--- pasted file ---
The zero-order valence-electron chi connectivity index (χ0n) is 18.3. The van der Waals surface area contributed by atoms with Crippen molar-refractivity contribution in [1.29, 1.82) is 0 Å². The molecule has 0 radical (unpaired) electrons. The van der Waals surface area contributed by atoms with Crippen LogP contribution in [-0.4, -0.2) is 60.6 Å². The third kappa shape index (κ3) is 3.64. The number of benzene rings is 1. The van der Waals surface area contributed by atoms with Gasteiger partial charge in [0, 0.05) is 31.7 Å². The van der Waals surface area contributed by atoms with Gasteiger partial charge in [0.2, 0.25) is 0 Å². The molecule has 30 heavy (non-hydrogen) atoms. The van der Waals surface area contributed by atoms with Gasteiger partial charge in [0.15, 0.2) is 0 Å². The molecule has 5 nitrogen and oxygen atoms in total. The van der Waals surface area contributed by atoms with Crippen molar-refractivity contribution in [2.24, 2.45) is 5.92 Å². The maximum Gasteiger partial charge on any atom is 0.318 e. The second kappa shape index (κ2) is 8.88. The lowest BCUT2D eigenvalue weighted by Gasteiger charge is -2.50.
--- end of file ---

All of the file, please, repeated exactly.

The zero-order valence-electron chi connectivity index (χ0n) is 18.3. The van der Waals surface area contributed by atoms with Crippen molar-refractivity contribution in [1.29, 1.82) is 0 Å². The molecule has 0 radical (unpaired) electrons. The van der Waals surface area contributed by atoms with Crippen LogP contribution in [-0.4, -0.2) is 60.6 Å². The third kappa shape index (κ3) is 3.64. The number of benzene rings is 1. The van der Waals surface area contributed by atoms with Gasteiger partial charge in [0, 0.05) is 31.7 Å². The van der Waals surface area contributed by atoms with Gasteiger partial charge in [0.2, 0.25) is 0 Å². The molecule has 30 heavy (non-hydrogen) atoms. The van der Waals surface area contributed by atoms with Gasteiger partial charge in [0.15, 0.2) is 0 Å². The molecule has 5 nitrogen and oxygen atoms in total. The van der Waals surface area contributed by atoms with Crippen molar-refractivity contribution in [2.24, 2.45) is 5.92 Å². The maximum Gasteiger partial charge on any atom is 0.318 e. The second kappa shape index (κ2) is 8.88. The lowest BCUT2D eigenvalue weighted by Gasteiger charge is -2.50.